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And then maybe just one on CapEx. You're guiding flat CapEx year-over-year. Is there any way to quantify maybe what's maintenance versus expansion? And how do we think about potential new requirements of rate increases?

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Patrick Joseph Winterlich, Hexcel Corporation - Executive VP & CFO [24]

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I mean, in terms of maintenance, it's hard to be scientific as you have heard me say many times. $60 million to $70 million, I would say, is maintenance. The rest is growth. We called out in December 2017 we were putting in a fiber and PAN line in Decatur Alabama. That's a $200 million project. So you can imagine a chunk of the spend in 2019 relates to that project.

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Operator [25]

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Our next question comes from the line of Gautam Khanna with Cowen.

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Gautam J. Khanna, Cowen and Company, LLC, Research Division - MD and Senior Analyst [26]

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Was wondering if you could quantify how Engineered Products margins move from the acquisition of ARC. What sort of the EBIT contribution that of the $4 million of incremental dollar?

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Patrick Joseph Winterlich, Hexcel Corporation - Executive VP & CFO [27]

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Yes. So I mean, we're just embedding ARC Technologies in. And so we're not going to give too many specifics at the current time. It's going to generate sort of just over $50 million in 2019, and we've said it's going to be accretive to EPS. It's within the Engineered Products segment, which has traditionally sort of been in the 12% to 14% margin range. If anything, it will be towards -- it will help move that range up rather than down. But it's still a little bit early to call anything specific out.

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Gautam J. Khanna, Cowen and Company, LLC, Research Division - MD and Senior Analyst [28]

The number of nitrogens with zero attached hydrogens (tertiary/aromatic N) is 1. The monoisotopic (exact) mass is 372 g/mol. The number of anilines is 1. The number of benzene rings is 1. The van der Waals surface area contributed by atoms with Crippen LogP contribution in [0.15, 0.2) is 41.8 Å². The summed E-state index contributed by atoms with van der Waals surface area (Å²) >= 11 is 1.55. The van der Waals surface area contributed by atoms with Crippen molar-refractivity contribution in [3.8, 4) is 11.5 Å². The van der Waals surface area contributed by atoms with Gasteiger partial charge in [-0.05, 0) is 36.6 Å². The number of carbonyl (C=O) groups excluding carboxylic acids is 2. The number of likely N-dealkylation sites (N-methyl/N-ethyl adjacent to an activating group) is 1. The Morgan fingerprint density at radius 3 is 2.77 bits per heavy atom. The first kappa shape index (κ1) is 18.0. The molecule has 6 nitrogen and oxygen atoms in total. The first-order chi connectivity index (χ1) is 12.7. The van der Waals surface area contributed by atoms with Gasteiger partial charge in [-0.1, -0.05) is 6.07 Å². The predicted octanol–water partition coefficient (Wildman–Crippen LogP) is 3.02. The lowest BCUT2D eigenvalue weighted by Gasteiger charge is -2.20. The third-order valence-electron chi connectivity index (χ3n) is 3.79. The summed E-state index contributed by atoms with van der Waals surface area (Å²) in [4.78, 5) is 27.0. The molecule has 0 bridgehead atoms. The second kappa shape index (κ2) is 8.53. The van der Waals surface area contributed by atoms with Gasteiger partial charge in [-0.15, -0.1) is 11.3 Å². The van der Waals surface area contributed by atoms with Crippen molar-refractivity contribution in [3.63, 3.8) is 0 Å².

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Okay, that's helpful. And then just in Q4, if you disaggregate incremental margins, and I hate doing this all the time, but if you were to disaggregate it at Composite Materials, it was a little bit lower than what it was through the 9 months, through Q3. And I was just wondering you mentioned in the prepared remarks, Q4 of last year was kind of a rich mix. But was there anything else kind of onetime things that might be fading as we move into next year that dampened the incrementals at that segment?

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Patrick Joseph Winterlich, Hexcel Corporation - Executive VP & CFO [29]

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No. It was just a mix effect, Gautam. There is nothing particular. We've obviously called out and separated, adjusted out the restructuring, and that was in Engineered Products, in any case. From a Composite Materials, the headwinds we've talked about in 2018 was still there. They're obviously now going away as we go into 2019, which is very positive. But there's nothing particular I would point to other than sort of just a mix as it fell in the fourth quarter.

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Operator [30]

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Our next question comes from the line of Mike Sison with KeyBanc.

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Michael Joseph Sison, KeyBanc Capital Markets Inc., Research Division - MD & Equity Research Analyst [31]

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I think you mentioned R&D is going to be up double digits in '19. Any particular areas you're investing in? New fiber? Resins? Any new platforms that your R&D is targeting?

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Nick L. Stanage, Hexcel Corporation - Chairman of the Board, President & CEO [32]

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Yes, Mike. Thanks for the question. We -- as you saw this year, we invested heavily. And similar to our plans going forward, it was broad-based, includes, obviously, next-generation fiber, new matrix and resin systems to enhance the processing of the materials for out-of-autoclave, faster cure rates. So there's not one, in particular, area. And I'd also have to point out that we spent a portion of our internal R&T on process enhancements to help throughput, to help optimize capital utilization and to help track productivity. So it's not one thing really drives it. It's pretty broad-based.